The UAE's new initiative to attract digital companies has clicked

NextGenFDI’s launch in July has sparked an unprecedented response, but the work has only just begun

The DIFC will be home to UK-based agile software development company Godel. Ruel Pableo for The National
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During President Sheikh Mohamed’s first address to the nation, he placed economic diversification front and centre of his vision for the UAE. He cited a next-generational approach to growth, one focused on attracting and developing business to keep the UAE ahead of the technological curve.

It was a message that was echoed by Sheikh Mohammed bin Rashid, Vice President and Ruler of Dubai, during the launch of the Museum of the Future in February, when he said: “The coming two decades are set to bring about enormous changes that will reshape our world.”

NextGenFDI, a national initiative designed to attract the world’s most promising companies to the UAE, is our latest response to this emerging reality. Its goal is straightforward: to supercharge the digital economy, create well-paid jobs, and fast-track plans to become a diversified knowledge-driven economy primed to harness the Fourth Industrial Revolution.

Under the NextGenFDI initiative, we are adopting an integrated approach towards supporting digitally enabled companies establish themselves in the UAE by fast-tracking applications and offering multi-dimensional assistance in areas such as relocation guidance, bulk and Golden Visa issuances, cloud infrastructure and affordable education for families.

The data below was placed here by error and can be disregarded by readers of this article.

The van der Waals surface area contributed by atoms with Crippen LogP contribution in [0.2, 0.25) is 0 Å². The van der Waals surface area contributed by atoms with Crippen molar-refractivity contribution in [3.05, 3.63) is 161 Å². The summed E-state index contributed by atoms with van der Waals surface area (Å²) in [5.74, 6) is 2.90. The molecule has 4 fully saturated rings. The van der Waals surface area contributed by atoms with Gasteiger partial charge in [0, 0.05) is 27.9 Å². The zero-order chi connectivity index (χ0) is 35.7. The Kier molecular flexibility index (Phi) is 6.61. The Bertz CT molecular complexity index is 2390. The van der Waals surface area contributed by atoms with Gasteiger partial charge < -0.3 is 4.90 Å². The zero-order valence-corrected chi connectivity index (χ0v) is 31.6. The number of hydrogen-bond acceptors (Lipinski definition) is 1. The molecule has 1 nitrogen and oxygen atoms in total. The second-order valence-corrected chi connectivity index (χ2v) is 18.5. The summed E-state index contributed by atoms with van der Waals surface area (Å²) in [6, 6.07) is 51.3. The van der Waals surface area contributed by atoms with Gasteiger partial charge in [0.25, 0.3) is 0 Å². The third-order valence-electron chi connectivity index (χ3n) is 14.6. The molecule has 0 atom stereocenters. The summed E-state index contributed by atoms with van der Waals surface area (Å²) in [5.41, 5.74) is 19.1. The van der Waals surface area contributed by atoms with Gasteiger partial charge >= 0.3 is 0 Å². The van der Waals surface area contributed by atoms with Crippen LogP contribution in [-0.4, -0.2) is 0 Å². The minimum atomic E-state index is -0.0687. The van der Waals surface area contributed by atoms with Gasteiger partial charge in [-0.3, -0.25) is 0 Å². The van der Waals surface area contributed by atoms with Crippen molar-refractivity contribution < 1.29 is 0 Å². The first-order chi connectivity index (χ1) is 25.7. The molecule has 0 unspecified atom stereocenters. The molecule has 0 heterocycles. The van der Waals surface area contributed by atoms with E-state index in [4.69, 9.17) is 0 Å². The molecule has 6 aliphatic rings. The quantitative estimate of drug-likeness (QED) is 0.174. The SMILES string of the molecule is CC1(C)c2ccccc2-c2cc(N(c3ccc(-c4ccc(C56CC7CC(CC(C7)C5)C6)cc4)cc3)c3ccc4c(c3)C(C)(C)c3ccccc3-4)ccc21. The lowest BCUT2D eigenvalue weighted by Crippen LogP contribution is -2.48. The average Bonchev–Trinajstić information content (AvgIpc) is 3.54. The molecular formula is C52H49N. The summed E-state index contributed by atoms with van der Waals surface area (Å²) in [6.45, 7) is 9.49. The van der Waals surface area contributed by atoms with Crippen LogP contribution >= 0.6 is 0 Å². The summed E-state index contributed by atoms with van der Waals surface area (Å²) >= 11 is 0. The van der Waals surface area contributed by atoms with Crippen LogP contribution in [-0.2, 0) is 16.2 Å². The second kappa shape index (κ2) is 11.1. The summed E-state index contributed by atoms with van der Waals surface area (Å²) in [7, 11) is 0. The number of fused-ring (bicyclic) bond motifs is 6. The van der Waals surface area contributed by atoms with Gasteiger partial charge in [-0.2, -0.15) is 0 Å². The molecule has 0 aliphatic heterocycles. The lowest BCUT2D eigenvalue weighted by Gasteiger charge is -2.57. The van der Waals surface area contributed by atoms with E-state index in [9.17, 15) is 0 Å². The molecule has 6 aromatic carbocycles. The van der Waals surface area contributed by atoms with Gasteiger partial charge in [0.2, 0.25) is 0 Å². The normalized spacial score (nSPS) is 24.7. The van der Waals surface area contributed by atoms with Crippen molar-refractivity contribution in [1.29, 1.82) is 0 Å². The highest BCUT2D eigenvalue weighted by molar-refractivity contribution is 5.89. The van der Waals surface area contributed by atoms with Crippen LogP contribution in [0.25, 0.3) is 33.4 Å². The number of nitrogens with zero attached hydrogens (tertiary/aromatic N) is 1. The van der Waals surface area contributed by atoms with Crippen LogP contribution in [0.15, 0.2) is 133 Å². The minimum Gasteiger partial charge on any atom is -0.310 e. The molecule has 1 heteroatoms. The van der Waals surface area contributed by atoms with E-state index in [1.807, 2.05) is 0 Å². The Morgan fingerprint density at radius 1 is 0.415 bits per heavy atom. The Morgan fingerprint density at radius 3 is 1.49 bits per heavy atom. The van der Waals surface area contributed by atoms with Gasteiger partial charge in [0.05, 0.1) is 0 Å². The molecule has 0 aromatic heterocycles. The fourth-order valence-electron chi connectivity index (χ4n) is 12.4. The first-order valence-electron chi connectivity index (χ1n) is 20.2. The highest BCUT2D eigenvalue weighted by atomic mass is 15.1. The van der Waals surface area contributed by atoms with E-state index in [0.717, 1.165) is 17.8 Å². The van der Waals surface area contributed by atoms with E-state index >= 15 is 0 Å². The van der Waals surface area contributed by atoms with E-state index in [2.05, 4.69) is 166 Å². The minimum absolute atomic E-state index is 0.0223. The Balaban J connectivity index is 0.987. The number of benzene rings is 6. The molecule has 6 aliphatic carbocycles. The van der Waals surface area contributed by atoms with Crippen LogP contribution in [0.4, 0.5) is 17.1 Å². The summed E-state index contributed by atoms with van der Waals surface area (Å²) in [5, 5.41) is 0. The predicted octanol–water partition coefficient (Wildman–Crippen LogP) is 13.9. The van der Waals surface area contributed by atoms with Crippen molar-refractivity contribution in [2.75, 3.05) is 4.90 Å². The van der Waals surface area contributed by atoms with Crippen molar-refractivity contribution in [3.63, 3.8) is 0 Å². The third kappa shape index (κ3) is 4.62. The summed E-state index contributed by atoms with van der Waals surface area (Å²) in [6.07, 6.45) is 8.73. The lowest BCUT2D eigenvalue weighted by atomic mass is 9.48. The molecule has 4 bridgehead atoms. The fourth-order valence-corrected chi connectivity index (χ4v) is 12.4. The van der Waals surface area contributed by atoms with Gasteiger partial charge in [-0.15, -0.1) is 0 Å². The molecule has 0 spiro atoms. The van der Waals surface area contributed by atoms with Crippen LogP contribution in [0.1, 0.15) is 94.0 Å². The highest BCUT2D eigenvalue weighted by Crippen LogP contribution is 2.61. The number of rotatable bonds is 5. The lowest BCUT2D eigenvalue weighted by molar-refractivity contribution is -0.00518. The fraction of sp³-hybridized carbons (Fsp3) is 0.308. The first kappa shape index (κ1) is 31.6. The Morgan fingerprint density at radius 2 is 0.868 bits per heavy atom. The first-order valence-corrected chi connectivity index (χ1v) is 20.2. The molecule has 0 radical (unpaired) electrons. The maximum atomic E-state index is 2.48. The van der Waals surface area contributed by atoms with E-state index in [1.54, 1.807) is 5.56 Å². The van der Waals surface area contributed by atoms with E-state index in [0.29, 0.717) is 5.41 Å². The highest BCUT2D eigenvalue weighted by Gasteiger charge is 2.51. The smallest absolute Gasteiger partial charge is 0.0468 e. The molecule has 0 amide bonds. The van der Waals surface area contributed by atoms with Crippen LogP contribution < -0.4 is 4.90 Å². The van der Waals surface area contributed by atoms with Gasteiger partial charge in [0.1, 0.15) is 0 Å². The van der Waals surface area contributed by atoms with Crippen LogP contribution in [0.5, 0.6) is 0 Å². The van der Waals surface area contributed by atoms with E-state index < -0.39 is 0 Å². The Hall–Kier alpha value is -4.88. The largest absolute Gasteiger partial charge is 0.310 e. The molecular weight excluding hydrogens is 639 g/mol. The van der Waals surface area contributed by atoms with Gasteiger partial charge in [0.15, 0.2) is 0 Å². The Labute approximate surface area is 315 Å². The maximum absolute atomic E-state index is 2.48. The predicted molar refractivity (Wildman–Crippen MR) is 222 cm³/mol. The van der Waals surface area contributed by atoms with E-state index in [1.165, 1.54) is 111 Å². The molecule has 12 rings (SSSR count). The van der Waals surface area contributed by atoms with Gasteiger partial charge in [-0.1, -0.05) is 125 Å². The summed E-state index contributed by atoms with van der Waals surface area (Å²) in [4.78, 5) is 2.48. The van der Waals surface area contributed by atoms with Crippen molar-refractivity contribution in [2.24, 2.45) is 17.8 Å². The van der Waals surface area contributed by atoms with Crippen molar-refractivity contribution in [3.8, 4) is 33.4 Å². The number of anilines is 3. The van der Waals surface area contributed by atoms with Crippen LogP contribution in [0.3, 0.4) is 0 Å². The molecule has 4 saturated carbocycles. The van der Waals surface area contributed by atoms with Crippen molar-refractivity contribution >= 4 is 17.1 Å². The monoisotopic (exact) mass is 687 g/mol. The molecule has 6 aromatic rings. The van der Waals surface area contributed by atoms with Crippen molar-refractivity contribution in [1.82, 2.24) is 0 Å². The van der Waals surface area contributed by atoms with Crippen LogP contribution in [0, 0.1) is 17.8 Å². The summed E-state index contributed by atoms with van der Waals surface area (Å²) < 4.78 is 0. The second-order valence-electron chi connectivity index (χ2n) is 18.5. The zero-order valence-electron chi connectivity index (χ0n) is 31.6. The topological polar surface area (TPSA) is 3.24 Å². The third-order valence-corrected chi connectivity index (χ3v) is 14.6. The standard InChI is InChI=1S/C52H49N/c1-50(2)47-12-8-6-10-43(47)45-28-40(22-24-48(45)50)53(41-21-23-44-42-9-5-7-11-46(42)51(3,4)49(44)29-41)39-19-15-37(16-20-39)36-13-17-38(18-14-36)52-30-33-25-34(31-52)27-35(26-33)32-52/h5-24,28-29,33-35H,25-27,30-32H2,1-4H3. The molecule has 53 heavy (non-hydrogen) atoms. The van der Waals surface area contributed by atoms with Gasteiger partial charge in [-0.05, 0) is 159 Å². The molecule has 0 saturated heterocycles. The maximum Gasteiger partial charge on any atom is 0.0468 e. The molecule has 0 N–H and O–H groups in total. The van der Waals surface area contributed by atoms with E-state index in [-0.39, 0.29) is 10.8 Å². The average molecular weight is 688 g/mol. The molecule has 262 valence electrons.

We are working closely with all our stakeholders to ensure the smoothest transition to the UAE, a base from which digitally led companies can easily plug into a world-class ecosystem with great soft and hard infrastructure, and a deep talent pool. In a fast-changing world, NextGenFDI shows global businesses that we understand their challenges.

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The incentive to come and set up in the UAE are being recognised everywhere

It’s clear that as the UAE undergoes a digital transformation, the scope and characteristics of foreign direct investment must be revisited. Conventional approaches focus on metrics such as profitability, market-capitalisation and capital and human flow, but we are now also prioritising efficiency productivity, user experience and data insights.